**Introduction to Logarithms Homework:**

In mathematics, the logarithm to a number to a given base is the exponent to which the base should be raised in order to produce that number. For example, the logarithm of the function has 10000
to base 10 is 4, because 4 is the power to which ten should be raised to produce 10000: 10^{4} = 10000, so log_{10}10000 = 4. Only positive real numbers contain real number
logarithms; negative & complex numbers have complex logarithms.

The logarithm of a to the base b is written log _{b}(a) or, if the base is implicit, as log(a). So, for a number a, a base b and an exponent y,

If a = b^{y}, then y = log_{b} (a)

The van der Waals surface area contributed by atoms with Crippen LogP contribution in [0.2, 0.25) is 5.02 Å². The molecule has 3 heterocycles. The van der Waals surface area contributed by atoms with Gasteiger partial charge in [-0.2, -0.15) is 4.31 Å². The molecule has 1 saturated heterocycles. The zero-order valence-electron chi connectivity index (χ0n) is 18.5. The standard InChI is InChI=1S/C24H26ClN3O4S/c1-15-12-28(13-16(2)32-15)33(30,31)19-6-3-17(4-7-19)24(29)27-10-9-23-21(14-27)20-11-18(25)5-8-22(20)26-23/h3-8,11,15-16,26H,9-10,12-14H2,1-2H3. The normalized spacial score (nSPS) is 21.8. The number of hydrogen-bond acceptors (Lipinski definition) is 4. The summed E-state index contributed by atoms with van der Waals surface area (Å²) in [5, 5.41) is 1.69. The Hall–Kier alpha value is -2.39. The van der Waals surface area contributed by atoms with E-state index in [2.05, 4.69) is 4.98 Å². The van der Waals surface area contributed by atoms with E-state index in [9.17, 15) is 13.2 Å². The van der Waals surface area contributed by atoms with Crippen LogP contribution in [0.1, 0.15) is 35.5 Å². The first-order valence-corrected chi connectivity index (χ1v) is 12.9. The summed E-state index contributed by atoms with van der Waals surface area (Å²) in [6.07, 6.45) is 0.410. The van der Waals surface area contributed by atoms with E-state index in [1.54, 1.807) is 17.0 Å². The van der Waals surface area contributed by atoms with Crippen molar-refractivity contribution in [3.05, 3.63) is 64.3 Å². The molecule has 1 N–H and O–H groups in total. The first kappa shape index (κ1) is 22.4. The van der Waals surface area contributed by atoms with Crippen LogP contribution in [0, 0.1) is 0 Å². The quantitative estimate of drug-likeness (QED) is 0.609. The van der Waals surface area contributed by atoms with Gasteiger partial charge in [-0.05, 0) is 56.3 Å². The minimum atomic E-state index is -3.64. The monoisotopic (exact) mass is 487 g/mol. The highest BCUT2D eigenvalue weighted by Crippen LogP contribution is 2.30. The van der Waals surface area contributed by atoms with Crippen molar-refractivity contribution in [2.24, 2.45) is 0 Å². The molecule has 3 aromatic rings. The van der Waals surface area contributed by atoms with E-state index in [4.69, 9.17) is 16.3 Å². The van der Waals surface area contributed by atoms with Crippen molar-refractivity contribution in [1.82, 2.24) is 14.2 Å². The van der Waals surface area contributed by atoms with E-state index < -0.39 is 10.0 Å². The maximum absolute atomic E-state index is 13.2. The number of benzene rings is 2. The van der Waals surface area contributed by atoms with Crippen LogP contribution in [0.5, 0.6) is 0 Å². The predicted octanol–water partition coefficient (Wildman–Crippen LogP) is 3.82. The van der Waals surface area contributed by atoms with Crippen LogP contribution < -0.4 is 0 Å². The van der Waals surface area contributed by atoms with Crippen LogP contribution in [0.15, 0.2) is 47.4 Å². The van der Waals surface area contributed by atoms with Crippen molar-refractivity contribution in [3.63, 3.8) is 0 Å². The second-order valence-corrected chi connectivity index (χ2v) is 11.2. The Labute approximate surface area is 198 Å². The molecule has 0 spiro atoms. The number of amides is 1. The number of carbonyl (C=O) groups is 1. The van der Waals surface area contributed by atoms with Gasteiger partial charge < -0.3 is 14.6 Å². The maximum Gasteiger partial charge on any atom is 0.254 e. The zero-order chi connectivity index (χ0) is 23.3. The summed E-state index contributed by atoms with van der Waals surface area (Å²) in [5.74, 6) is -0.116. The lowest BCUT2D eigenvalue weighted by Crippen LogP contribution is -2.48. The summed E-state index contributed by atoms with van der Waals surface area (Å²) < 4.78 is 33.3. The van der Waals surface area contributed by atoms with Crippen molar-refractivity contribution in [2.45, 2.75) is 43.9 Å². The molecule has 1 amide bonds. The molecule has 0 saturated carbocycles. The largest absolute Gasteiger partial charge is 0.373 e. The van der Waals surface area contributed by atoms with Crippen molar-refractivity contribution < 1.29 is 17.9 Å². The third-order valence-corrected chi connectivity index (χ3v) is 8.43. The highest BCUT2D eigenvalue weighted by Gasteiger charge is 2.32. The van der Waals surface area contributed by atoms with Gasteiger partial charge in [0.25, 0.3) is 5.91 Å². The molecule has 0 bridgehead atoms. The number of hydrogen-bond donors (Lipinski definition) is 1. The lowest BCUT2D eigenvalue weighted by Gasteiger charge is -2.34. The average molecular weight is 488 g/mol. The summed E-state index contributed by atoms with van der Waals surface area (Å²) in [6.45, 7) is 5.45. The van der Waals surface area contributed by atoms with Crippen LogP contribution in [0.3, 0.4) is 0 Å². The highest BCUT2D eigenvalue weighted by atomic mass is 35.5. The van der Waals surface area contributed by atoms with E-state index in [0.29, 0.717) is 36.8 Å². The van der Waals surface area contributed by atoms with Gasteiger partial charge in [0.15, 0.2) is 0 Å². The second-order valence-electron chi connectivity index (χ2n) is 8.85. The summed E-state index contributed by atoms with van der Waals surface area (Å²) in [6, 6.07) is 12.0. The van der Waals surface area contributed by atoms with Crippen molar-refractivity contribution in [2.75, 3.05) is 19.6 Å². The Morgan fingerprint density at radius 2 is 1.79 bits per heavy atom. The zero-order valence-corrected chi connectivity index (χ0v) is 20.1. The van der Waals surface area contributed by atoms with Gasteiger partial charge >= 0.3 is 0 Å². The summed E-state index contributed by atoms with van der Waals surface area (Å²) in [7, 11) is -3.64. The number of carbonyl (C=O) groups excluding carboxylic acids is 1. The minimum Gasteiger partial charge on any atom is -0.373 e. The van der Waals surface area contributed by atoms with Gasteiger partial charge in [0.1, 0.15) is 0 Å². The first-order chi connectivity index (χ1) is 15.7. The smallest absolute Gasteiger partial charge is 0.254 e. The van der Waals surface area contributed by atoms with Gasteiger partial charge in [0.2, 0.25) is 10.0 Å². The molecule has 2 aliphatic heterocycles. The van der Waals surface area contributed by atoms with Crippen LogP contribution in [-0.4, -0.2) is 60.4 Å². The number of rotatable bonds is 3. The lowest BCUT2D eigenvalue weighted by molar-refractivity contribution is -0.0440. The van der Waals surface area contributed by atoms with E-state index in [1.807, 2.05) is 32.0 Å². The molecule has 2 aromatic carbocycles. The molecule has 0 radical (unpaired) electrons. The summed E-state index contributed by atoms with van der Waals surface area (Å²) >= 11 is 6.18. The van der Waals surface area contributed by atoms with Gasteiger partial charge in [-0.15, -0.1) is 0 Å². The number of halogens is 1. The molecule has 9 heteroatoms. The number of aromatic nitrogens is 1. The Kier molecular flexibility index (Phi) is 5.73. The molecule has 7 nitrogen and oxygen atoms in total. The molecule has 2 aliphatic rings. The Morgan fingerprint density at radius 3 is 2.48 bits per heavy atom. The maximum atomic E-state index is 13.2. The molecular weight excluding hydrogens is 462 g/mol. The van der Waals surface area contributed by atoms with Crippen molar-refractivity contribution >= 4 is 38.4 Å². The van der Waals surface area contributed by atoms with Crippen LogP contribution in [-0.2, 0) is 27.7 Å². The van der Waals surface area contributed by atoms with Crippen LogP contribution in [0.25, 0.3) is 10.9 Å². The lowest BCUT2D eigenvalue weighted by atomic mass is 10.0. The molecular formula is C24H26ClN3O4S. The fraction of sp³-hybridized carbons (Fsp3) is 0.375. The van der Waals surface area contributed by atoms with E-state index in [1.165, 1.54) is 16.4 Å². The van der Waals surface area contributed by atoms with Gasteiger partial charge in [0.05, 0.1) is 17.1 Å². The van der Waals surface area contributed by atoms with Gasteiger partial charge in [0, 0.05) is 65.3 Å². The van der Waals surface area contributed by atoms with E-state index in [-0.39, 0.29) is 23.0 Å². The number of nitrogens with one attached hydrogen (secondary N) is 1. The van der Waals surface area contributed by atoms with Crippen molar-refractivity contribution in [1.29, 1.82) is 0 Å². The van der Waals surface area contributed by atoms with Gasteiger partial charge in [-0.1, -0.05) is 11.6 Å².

The bases used often are 10 for the common logarithm, & e for the natural logarithm, & 2 for the binary logarithm. Here it is about the logarithms homework with example problems and
practice problems.

There are four basic rulers to be followed and they are given away as follows,

log

log_{a} x/y = log_{a} x – log_{a} *y*

log_{a} x^{n} = *n*log_{a} x

Log_{a}b = log_{c}b/log_{c}a

log3 5 + log3 40 – 3 log3 10

2 log3 5 + log3 40 – 3 log3 10

= log3 5^{2} + log3 40 – log3 10^{3}

= log3 25 + log3 40 – log3 1000

= log3 `(25*40)/1000`

= log3 1

= 0

Given that log2 3 = (1.585) and log2 5 = (2.322), evaluate log4 15

Log4 15 =` ((log2 15)/(log2 4))`

= `(log2 (3*15))/(log2 22)`

= `(log2 3 + log2 5)/(2log2 2)`

= (1.585) +`2.322/2`

=(1.9535)

Evaluate 2 log3 27 + log3 81 – 3 log3 9

Solution:

=2 log_{3} 3^{3} + log_{3} 3^{4} – 3 log_{3} 3^{2}

= 3*2log_{3} 3 + 4log_{3} 3 – 2*3log_{3} 3

= 6log_{3} 3 +4log_{3} 3– 6log_{3} 3

=6(1) + 4(1) -6(1)

=10-6

=4